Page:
The Food

Chapter 11: Vegetarian in the Army?

“Smart, great at PT, decent shot, your only downfall is that you don’t eat meat.” – Drill Sergeant Duffy

Many people often ask me what I eat since I’m a vegetarian.  They couldn’t fathom the idea of being one.  Have they ever considered my circumstances in the Army as a vegetarian?

The Dining Facilities (DFAC is what we call them in the military) often have some sort of weekly schedule of what they are serving.  For example, at Fort Huachuca, AZ there was Mexican Wednesdays (imagine how fucked up the line for the toilet was).

I could not afford to be picky.  Breakfast was heaven.  It was one of those times where they supplied the closest thing to junk food – whole wheat pop tarts and cocoa puffs.  All the fat people were not allowed to eat these goodies.  Often for lunch I would have salad, some whole wheat bread, nut raisin mix, and PB&J.  For dinner, most likely the same thing.  I ate cottage cheese for protein, and supplemented myself with extra peanut butter packets I would sneak out of the dining facility.

If you are caught stealing food out of the DFAC during basic training, you are screwed.  More than likely you will be low-crawling across a muddy field, doing a plethora of pushup or situps – basically just something that is physically tedious and impractical.

I wasn’t a retard with the food I snuck out.  I carried it with me instead of storing it in my locker (which was open to inspection).  I ate it within the day usually, and flushed the wrapper down the toilet just in case they inspected our trash.

When we went into the field to conduct field training exercises (FTX), we had these meals called MREs (Meal Ready to Eat).  Ironically, the vegetarian MREs are much better than the others.  They usually have peanut butter and crackers, which are gold out in the field.  The Cheese Tortellini MRE comes with M&M’s, which can be worth as much as ten dollars if you find someone desperate enough.  Below is a picture of me eating and MRE with some of my buddies I met at Fort Huachuca.  We were in a hangar hiding from the hot Arizona summer sun.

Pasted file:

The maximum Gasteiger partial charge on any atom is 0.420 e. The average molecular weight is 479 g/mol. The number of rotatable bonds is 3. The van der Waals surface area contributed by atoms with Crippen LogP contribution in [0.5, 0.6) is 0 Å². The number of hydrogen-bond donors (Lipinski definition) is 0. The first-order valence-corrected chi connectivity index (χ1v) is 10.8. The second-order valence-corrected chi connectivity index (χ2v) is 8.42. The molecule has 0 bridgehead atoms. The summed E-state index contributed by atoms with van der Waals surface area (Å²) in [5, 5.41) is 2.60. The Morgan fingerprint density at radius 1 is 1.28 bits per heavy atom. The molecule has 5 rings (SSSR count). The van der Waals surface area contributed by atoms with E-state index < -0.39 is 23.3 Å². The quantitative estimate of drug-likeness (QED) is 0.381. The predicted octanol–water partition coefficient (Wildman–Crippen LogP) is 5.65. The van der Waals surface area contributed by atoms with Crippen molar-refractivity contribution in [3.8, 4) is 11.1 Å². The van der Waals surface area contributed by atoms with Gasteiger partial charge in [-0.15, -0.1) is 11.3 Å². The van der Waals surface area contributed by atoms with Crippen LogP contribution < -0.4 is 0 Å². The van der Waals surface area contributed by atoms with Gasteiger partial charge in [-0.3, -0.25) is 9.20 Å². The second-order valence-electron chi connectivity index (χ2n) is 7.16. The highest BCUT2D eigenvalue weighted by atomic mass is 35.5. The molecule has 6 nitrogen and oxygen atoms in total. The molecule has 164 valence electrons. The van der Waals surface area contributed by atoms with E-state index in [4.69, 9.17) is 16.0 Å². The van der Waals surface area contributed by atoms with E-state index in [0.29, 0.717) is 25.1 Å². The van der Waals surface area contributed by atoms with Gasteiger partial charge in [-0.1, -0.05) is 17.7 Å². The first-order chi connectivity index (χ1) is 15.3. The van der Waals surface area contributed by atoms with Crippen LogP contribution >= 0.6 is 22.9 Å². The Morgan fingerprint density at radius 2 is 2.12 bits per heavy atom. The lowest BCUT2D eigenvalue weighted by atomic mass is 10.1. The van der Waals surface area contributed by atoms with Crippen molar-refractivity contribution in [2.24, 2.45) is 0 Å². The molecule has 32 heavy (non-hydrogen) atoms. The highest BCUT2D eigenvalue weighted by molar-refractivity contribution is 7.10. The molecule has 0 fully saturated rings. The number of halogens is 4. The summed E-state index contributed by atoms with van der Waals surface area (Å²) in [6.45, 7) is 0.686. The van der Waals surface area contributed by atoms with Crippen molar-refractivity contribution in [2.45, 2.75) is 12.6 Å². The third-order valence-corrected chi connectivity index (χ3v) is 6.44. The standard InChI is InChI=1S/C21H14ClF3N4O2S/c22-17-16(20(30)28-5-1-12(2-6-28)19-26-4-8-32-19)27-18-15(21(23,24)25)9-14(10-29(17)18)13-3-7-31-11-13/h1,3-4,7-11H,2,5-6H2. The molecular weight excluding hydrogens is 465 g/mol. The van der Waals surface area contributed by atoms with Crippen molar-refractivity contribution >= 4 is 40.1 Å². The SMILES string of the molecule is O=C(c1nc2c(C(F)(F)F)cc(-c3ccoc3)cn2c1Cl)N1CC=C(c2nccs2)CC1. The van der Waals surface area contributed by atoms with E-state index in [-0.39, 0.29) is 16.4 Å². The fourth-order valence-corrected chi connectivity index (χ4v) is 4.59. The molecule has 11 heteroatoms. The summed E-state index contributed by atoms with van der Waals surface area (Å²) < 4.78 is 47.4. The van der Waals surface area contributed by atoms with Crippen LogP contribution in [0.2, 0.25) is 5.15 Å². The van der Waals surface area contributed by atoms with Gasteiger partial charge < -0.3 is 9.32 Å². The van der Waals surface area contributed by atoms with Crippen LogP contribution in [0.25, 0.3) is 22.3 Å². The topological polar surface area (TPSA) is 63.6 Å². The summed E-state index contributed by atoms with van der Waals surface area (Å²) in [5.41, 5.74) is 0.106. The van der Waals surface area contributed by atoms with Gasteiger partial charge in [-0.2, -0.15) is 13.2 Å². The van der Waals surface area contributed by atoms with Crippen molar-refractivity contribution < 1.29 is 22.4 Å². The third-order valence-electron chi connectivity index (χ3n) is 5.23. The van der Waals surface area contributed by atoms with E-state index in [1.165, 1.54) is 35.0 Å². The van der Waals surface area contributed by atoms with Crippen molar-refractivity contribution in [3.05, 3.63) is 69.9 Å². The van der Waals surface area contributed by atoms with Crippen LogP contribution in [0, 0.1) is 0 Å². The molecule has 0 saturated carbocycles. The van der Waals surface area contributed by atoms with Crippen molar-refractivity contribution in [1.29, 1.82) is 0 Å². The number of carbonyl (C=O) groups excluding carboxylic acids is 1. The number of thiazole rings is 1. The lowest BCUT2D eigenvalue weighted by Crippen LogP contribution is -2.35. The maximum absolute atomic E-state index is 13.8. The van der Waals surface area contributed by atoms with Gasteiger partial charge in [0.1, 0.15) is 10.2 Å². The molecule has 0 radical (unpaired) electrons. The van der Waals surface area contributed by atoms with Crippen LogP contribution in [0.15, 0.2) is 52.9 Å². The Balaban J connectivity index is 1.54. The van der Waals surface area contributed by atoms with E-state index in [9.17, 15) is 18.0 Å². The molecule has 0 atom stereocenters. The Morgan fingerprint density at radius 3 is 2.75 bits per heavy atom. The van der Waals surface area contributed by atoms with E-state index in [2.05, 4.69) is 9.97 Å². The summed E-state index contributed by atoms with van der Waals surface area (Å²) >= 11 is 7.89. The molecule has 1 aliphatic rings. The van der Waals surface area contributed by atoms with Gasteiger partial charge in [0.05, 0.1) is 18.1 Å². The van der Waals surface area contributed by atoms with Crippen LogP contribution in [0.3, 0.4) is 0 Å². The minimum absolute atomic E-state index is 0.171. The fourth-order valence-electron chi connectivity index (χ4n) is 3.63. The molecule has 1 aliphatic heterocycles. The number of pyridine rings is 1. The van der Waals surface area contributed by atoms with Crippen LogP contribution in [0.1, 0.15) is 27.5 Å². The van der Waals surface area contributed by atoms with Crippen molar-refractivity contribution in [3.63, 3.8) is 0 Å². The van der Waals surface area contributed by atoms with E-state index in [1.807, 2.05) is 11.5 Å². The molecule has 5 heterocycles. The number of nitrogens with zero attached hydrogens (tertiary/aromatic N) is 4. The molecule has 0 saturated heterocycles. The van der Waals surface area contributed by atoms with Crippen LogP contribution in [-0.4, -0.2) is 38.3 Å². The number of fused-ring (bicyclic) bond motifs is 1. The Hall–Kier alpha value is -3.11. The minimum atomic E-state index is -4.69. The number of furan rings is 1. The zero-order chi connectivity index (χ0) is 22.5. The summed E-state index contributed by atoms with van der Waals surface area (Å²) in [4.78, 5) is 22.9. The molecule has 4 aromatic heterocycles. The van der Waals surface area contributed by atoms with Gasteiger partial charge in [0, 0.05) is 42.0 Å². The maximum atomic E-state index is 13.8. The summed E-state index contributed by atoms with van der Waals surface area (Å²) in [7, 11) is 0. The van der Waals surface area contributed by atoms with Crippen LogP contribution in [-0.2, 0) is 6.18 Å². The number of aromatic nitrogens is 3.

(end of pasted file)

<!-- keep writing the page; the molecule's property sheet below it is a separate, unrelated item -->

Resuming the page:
There is a saying in the military; “Perception is Reality”.  Basically, if something looks squared away, it is.  No one will question inspecting it further.  Because I behaved and was considered one of the top soldiers in my company, drill sergeants didn’t bother harassing me.  They went after the soldiers who were “shitbags”.

Towards the end of basic training, the drill sergeants had us sit down and tell us all of our secrets.  They said that we would not get punished for it – they simply wanted to hear our tricks and techniques for future basic training classes they train.  All of the Drill Sergeants said they honestly could have cared less that I was stealing peanut butter – they were actually glad I was getting enough protein to do well on PT tests.

Drill Sergeant Duffy asked me how the hell I expected to be a killer without eating meat.  That is a good question.

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